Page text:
Washington Department of Fish and Wildlife officials say that among the consequences of the federal lawsuit filed Monday, March 31 are the possibility that 900,000 hatchery steelhead might not be released this spring into Puget Sound rivers.
The suit brought by the Duvall-based Wild Fish Conservancy in U.S. District court alleges that the state in carrying out the stocking of hatchery steelhead program is violating the federal Endangered Species Act in that the cultured fish are competing and hybridizing with wild populations hindering the recovery of stocks listed as threatened under the ESA.
Named as defendants in the case are the Washington Department of Fish and Wildlife and the Washington Fish and Wildlife Commission.
State fisheries managers say that despite the fact that NOAA Fisheries, the federal agency administering and enforcing the terms of the Endangered Species Act concerning Puget Sound steelhead, Puget Sound chinook and Puget Sound bull trout has not certified WDFW's hatchery steelhead program, substantial changes they have made in the last 10 years to the propagation of hatchery steelhead are likely to be found to be within the bounds of acceptable impacts to the federally protected wild stocks.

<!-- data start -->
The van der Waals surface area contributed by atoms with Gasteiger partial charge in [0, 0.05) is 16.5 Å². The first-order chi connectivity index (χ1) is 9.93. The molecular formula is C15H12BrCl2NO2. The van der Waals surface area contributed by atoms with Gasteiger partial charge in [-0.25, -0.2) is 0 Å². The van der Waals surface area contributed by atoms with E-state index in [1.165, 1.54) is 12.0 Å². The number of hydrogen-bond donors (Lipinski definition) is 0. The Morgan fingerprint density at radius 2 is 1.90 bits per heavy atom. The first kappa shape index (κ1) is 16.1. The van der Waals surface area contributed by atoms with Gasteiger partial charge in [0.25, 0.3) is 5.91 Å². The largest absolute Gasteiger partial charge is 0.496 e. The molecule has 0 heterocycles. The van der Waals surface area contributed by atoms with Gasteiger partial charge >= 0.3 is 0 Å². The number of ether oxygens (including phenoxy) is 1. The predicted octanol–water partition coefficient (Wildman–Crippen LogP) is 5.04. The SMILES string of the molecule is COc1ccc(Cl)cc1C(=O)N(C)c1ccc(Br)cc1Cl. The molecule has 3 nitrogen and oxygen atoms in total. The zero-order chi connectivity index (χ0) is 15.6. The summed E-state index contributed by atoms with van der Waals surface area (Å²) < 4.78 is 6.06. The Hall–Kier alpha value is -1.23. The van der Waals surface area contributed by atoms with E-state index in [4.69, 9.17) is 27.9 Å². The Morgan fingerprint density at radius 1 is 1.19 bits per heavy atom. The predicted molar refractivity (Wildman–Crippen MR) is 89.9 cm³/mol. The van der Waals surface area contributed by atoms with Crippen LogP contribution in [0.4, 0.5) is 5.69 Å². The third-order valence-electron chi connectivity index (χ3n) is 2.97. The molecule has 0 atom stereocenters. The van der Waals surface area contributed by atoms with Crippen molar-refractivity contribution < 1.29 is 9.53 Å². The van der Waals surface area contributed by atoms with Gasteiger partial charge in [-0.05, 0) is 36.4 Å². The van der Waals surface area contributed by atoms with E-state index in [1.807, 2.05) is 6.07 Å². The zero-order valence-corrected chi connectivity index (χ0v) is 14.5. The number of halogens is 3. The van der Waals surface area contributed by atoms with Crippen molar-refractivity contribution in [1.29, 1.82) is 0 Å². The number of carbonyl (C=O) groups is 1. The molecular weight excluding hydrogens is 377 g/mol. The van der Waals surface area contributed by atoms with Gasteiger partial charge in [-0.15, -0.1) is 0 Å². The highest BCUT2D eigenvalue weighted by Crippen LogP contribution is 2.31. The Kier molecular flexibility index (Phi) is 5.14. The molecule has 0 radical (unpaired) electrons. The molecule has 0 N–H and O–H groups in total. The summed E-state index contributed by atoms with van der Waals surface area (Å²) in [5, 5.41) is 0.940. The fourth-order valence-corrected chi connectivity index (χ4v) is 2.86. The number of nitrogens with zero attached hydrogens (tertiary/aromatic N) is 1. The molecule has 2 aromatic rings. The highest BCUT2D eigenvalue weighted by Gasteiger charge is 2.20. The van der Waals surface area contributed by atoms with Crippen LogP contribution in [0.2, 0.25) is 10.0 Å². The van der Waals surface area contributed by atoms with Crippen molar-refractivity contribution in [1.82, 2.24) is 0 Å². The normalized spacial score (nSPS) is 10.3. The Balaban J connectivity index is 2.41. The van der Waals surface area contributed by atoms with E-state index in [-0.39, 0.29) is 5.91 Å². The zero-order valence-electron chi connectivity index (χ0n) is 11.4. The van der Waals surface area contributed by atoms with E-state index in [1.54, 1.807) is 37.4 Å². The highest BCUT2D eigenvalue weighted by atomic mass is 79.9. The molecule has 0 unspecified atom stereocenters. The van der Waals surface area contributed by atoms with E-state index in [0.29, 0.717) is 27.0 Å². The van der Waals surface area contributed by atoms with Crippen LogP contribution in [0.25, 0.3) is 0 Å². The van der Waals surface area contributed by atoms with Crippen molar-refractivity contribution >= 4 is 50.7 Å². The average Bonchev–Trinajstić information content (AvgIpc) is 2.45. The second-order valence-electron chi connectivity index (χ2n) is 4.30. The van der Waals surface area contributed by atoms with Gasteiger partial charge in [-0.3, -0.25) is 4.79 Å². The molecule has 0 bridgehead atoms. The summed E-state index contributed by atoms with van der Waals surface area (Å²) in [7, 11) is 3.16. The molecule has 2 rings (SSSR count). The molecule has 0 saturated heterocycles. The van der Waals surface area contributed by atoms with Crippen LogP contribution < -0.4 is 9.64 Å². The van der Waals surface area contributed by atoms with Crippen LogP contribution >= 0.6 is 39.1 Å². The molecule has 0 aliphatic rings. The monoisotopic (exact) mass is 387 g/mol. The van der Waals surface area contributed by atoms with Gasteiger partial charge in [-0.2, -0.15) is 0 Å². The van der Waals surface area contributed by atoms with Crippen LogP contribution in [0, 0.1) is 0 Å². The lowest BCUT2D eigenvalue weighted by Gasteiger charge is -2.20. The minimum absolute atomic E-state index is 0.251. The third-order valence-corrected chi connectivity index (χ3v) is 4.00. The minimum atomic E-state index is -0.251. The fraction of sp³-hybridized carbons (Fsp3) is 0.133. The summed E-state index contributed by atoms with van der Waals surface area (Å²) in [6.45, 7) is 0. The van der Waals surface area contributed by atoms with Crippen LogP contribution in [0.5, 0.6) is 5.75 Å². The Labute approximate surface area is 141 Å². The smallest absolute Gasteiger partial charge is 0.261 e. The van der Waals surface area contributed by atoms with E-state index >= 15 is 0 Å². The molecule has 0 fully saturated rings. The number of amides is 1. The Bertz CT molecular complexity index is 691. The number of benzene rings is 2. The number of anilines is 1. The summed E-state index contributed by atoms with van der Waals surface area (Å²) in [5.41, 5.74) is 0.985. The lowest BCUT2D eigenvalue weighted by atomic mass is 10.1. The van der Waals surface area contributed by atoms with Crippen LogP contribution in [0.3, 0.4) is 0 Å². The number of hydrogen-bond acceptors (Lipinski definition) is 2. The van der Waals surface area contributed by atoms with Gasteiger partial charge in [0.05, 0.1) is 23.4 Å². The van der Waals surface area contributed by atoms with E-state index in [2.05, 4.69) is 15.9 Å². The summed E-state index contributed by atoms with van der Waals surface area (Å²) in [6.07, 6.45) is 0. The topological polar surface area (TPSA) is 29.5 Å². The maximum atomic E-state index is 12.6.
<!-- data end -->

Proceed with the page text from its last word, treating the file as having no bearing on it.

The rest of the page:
Formal federal certification of the overall Puget Sound hatchery steelhead program is pending completion in 2015 of an updated study and management plan that is to be submitted by the state. In the interim, NOAA fisheries agreed to cover the state's program under terms of its annual ESA permit dealing with chinook salmon.
If an immediate injunction is granted barring release of steelhead smolts while the lawsuit is adjudicated, the department has not announced what it may do with the steelhead. But with relatively limited options for their release into waters where they would not legally pose a threat, it's likely that the majority would have to be killed.
The Nooksack River is scheduled to receive some 85,000 hatchery-bred winter steelhead in May, some 250,000 also are set to be liberated in the Skagit River.